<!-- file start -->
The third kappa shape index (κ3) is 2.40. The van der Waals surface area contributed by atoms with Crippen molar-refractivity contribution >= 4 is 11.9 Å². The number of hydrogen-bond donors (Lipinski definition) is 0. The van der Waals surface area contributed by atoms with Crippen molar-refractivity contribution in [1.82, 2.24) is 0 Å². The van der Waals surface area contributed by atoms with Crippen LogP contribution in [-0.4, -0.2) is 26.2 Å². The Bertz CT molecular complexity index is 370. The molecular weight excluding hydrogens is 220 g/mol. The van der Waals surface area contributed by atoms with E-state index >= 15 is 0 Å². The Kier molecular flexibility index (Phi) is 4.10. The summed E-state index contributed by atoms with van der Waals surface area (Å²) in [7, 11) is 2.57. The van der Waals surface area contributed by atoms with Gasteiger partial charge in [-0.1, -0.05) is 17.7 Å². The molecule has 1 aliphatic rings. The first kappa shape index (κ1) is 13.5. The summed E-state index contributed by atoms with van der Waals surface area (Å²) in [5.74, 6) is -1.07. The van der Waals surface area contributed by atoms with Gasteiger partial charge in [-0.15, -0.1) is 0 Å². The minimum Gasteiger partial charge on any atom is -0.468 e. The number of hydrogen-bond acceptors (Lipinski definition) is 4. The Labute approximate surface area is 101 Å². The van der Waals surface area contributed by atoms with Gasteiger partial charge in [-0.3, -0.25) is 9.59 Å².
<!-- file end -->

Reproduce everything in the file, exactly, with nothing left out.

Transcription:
The third kappa shape index (κ3) is 2.40. The van der Waals surface area contributed by atoms with Crippen molar-refractivity contribution >= 4 is 11.9 Å². The number of hydrogen-bond donors (Lipinski definition) is 0. The van der Waals surface area contributed by atoms with Crippen molar-refractivity contribution in [1.82, 2.24) is 0 Å². The van der Waals surface area contributed by atoms with Crippen LogP contribution in [-0.4, -0.2) is 26.2 Å². The Bertz CT molecular complexity index is 370. The molecular weight excluding hydrogens is 220 g/mol. The van der Waals surface area contributed by atoms with E-state index >= 15 is 0 Å². The Kier molecular flexibility index (Phi) is 4.10. The summed E-state index contributed by atoms with van der Waals surface area (Å²) in [7, 11) is 2.57. The van der Waals surface area contributed by atoms with Gasteiger partial charge in [-0.1, -0.05) is 17.7 Å². The molecule has 1 aliphatic rings. The first kappa shape index (κ1) is 13.5. The summed E-state index contributed by atoms with van der Waals surface area (Å²) in [5.74, 6) is -1.07. The van der Waals surface area contributed by atoms with Gasteiger partial charge in [-0.15, -0.1) is 0 Å². The minimum Gasteiger partial charge on any atom is -0.468 e. The number of hydrogen-bond acceptors (Lipinski definition) is 4. The Labute approximate surface area is 101 Å². The van der Waals surface area contributed by atoms with Gasteiger partial charge in [-0.3, -0.25) is 9.59 Å².